From bankruptcy estates to probate estates, there are many types of “estates” that appear to meet a general definition. An estate is a separate entity from an individual that holds an individual’s assets. As an example, a bankruptcy estate is to hold an individual’s assets during the process of bankruptcy. An estate of deceased is formed after someone’s death to control their assets though they have passed. A third party who is trusted is in control of an estate; and this person will be able to open a bank account for the estate etc. This may be someone who has been selected for the task (such as an estate of the deceased) or someone assigned by the government (in the case of bankruptcy estates).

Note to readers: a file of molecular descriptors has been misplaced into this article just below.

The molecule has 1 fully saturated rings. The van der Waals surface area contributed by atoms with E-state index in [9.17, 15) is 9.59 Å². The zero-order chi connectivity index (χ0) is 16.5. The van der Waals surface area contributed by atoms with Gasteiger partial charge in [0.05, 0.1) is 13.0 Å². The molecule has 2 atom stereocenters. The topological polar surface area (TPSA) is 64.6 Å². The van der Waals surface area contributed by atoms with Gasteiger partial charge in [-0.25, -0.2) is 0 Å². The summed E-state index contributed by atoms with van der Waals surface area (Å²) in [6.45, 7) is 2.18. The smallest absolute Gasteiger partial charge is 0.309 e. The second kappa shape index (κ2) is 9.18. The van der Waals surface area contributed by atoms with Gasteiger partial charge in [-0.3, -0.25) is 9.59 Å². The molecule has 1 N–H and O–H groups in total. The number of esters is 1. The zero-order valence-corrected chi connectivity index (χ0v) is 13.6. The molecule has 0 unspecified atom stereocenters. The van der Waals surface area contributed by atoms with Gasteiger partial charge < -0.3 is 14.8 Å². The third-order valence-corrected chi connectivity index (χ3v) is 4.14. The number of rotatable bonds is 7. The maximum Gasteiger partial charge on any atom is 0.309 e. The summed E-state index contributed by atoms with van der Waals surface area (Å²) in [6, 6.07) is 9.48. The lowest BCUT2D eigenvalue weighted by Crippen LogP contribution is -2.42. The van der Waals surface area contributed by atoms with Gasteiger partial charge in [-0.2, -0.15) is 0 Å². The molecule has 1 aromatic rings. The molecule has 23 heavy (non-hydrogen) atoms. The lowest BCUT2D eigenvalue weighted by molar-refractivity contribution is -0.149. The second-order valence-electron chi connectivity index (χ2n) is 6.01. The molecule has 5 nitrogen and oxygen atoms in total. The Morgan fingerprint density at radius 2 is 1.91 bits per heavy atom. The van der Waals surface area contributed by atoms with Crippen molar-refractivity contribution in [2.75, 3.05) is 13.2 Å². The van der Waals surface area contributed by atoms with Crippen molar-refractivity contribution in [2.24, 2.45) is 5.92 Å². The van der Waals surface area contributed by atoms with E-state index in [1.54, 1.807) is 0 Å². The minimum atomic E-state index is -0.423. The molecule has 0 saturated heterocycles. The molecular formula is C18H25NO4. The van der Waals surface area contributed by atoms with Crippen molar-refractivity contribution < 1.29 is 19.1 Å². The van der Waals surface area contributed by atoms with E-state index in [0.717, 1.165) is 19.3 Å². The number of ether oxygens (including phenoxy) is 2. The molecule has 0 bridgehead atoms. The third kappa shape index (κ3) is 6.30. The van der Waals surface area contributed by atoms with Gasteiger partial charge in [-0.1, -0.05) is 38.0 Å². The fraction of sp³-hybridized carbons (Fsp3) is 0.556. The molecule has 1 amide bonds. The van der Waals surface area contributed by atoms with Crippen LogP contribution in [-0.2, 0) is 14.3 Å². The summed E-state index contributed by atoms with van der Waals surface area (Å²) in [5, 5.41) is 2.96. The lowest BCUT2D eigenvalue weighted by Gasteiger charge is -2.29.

There are special income tax forms for estates and trusts, and because they are treated as separate entities, they need to file taxes on their own. This also means that an estate is going to have its own EIN. An estate is usually not permanent, but rather transitional: eventually, funds are disbursed and the estate is dissolved. Trusts, on the other hand, can be an indefinite way of managing and controlling money.